Modular robotic surgery systems for underserved countries

6th June 2018
Posted By : Enaie Azambuja
Modular robotic surgery systems for underserved countries

Despite decades of successful robotic-assisted surgeries in the US that have positively impacted millions of patients, there is still limited access to this technology in developing countries. The reason, according to Dr. Sudhir Srivastava, founder and CEO of SS Innovations (SSI), is related to the affordability and complexity of existing robotic surgery systems. These are the challenges that SSI is tackling head-on.

Dr. Srivastava and his team recently took an important step forward in demonstrating core functionality of a modular robotic surgical system, using Energid Technologies' Actin robotics control toolkit to quickly and cost-effectively develop the critical motion control software for the robots.

“Current robotic systems are far too expensive and take years to master, which means that very few surgeons are trained to operate these systems and much of the world is unable to access this technology,” said Dr. Srivastava, one of the early pioneers in minimally invasive and robotic cardiac surgery who has performed over 1,400 robotic cardiac surgical procedures.

Dr. Srivastava’s goal is to build an affordable surgical robot that is easier for surgeons to use and provides superior outcomes for patients. “We chose Actin for its power and versatility, allowing us to achieve our vision of a modular surgical robot and bring it to market quickly,” said Dr. Srivastava.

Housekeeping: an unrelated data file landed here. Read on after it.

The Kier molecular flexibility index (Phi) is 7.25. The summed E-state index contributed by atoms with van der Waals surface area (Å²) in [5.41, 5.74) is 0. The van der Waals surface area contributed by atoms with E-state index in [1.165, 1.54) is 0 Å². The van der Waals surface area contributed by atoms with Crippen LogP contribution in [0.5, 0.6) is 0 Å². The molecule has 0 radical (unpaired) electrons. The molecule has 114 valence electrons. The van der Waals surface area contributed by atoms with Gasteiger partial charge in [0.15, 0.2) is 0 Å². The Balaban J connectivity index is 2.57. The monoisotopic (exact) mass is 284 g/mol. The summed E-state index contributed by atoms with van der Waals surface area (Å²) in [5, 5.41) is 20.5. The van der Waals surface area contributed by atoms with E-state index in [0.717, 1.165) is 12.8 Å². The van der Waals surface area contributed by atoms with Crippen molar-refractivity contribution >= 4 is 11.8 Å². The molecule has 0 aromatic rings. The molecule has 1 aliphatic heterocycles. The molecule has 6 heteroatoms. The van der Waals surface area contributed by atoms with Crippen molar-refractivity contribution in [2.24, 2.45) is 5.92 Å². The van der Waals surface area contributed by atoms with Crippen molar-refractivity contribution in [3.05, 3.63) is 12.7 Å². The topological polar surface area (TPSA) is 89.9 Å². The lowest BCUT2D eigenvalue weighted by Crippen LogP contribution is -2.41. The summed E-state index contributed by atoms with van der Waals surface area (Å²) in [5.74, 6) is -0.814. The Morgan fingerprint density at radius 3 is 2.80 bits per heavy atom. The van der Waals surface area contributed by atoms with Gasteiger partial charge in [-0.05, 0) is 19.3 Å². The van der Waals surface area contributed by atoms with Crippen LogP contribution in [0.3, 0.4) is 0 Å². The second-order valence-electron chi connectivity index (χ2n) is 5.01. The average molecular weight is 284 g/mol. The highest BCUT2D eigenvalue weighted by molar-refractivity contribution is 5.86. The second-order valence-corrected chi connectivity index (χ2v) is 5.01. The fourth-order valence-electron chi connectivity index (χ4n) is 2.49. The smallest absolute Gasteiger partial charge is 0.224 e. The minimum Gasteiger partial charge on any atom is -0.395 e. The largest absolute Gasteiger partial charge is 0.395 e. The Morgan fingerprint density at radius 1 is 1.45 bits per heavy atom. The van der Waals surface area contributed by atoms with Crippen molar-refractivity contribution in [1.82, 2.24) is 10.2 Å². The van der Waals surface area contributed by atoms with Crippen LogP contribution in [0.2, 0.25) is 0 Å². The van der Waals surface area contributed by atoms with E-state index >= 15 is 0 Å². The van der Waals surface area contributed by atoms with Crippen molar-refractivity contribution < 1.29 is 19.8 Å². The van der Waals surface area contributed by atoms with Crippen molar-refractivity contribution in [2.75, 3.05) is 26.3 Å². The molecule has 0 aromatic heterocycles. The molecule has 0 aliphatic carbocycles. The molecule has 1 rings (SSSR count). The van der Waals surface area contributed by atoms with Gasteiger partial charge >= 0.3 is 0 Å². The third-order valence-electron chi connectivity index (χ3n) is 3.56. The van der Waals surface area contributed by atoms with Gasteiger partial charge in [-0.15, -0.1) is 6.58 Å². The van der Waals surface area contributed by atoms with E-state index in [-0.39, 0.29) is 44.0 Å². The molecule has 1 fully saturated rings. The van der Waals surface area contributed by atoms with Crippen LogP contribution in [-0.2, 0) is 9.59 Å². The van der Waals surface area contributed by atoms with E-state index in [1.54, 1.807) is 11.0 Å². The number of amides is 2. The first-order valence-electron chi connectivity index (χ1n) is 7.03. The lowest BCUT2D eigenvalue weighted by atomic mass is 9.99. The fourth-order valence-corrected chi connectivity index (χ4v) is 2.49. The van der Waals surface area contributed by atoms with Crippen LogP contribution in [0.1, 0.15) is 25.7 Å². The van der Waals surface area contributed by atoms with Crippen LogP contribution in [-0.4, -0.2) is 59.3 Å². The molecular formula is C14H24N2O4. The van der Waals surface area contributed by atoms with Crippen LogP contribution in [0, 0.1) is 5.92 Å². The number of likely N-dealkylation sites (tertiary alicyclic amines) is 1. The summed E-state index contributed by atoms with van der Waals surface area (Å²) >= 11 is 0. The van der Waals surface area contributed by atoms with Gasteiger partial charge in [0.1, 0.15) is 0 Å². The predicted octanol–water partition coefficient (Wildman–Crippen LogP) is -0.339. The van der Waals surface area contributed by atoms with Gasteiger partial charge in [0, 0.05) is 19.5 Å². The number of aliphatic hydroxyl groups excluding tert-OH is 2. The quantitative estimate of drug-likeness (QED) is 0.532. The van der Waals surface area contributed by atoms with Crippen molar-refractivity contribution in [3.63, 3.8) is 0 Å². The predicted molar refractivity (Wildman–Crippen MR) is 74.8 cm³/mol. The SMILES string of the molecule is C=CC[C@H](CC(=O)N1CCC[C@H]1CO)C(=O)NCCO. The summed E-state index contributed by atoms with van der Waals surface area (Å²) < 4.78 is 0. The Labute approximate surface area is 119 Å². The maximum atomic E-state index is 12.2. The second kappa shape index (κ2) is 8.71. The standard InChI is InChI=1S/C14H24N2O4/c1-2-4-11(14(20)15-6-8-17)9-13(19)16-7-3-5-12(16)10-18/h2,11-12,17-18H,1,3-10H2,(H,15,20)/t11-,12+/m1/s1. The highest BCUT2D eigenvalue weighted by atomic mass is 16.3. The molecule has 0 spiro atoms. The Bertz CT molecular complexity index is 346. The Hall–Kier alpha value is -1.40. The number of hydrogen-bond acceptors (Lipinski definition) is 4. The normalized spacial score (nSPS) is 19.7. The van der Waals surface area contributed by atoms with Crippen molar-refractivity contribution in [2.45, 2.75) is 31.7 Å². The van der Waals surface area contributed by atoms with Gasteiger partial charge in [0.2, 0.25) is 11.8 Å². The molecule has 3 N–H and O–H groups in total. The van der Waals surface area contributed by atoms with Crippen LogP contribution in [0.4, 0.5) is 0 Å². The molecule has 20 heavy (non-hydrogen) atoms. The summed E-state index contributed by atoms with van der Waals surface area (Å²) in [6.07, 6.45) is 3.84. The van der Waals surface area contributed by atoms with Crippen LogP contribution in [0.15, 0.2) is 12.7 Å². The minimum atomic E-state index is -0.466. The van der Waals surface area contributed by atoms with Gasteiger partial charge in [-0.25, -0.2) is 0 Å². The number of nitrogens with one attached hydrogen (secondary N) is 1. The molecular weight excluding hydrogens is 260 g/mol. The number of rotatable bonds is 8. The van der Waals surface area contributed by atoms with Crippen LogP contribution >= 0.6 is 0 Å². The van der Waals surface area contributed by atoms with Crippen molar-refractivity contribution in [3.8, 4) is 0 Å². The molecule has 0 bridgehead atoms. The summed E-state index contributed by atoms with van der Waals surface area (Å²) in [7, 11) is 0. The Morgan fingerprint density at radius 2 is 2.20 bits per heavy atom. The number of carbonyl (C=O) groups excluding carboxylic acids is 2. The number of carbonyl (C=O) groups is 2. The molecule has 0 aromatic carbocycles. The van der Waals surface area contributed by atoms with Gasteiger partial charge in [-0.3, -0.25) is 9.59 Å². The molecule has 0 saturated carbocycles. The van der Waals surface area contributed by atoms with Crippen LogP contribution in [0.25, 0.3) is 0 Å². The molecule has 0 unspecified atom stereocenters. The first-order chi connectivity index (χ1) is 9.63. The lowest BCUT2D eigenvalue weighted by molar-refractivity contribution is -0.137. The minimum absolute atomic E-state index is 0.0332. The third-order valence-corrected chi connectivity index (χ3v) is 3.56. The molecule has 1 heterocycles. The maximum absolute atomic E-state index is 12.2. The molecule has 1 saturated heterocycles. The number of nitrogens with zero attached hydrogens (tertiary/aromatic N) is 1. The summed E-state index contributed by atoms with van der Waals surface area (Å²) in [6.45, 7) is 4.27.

“Creating surgical robot control software from scratch continues to be a major technical challenge and barrier to entry for new surgical robotics companies,” said Neil Tardella, Energid’s CEO. “Complex robotic systems require advanced real-time control capable of responding to dynamic environments. That’s what Actin does extremely well.”

Leveraging Energid’s Actin software to tackle the complex motion-control problem freed the SSI team to focus on creating robot hardware and a surgeon command center to address core clinical use cases.

SSI’s recent successful technical validation—in which the SSI Mantra system was tested on 10 animals for one exploratory laparotomy and nine cholecystectomy procedures —showed that its efforts are paying off.

The surgeon command center has two adaptable master hand controllers with an extended range of motion to accommodate any surgeon, big or small.

Designed for comfort and ergonomics, the surgeon command center includes a large 3D display that allows the surgeon to sit in a natural upright position. The modular hardware is comprised of four highly dexterous robots that can be attached to the operating table or mobile stands nearby.

An innovation in the SSI system is the use of a software-enforced remote center of motion (RCM). The RCM keeps the surgical instruments stationary at the entry incisions used in minimally invasive 'keyhole' surgery. At the incisions, the surgical instrument can move in and out and pivot, but not translate side to side.

Creating the RCMs in software, rather than hardware, makes the system flexible, allowing the modular robots to be configured differently according to the operation. Advanced motion-control software enables the robots to avoid collisions while performing the required surgical tasks and maintaining the RCM constraint.

“Operating a surgical robot requires coordination of many degrees of freedom, application of unique motion constraints such as an RCM, and low-latency response to the surgeon’s hand motions,” said Douglas Barker, Energid COO, who is leading the software integration effort. “Actin software simplifies these technical challenges, which will help get these kinds of advanced robotics technologies to market more quickly and less expensively.”


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